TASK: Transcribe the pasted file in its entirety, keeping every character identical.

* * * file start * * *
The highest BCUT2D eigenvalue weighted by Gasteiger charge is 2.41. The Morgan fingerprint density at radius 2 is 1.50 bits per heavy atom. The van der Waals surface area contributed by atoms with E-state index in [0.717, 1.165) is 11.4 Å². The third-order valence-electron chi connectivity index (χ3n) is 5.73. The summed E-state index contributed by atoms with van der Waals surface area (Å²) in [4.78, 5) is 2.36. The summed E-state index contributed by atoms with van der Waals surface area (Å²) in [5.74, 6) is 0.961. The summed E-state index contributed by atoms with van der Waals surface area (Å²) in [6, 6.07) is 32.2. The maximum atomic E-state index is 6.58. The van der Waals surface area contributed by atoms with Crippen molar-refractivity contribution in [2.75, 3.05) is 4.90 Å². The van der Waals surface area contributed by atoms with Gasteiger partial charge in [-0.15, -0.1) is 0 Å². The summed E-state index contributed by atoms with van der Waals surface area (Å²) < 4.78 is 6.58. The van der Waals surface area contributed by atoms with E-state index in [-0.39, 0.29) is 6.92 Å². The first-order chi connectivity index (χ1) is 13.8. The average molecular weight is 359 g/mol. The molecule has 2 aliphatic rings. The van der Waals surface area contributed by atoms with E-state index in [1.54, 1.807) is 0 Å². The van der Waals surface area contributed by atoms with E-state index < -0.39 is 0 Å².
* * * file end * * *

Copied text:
The highest BCUT2D eigenvalue weighted by Gasteiger charge is 2.41. The Morgan fingerprint density at radius 2 is 1.50 bits per heavy atom. The van der Waals surface area contributed by atoms with E-state index in [0.717, 1.165) is 11.4 Å². The third-order valence-electron chi connectivity index (χ3n) is 5.73. The summed E-state index contributed by atoms with van der Waals surface area (Å²) in [4.78, 5) is 2.36. The summed E-state index contributed by atoms with van der Waals surface area (Å²) in [5.74, 6) is 0.961. The summed E-state index contributed by atoms with van der Waals surface area (Å²) in [6, 6.07) is 32.2. The maximum atomic E-state index is 6.58. The van der Waals surface area contributed by atoms with Crippen molar-refractivity contribution in [2.75, 3.05) is 4.90 Å². The van der Waals surface area contributed by atoms with Gasteiger partial charge in [-0.15, -0.1) is 0 Å². The summed E-state index contributed by atoms with van der Waals surface area (Å²) < 4.78 is 6.58. The van der Waals surface area contributed by atoms with E-state index in [-0.39, 0.29) is 6.92 Å². The first-order chi connectivity index (χ1) is 13.8. The average molecular weight is 359 g/mol. The molecule has 2 aliphatic rings. The van der Waals surface area contributed by atoms with E-state index in [1.54, 1.807) is 0 Å². The van der Waals surface area contributed by atoms with E-state index < -0.39 is 0 Å².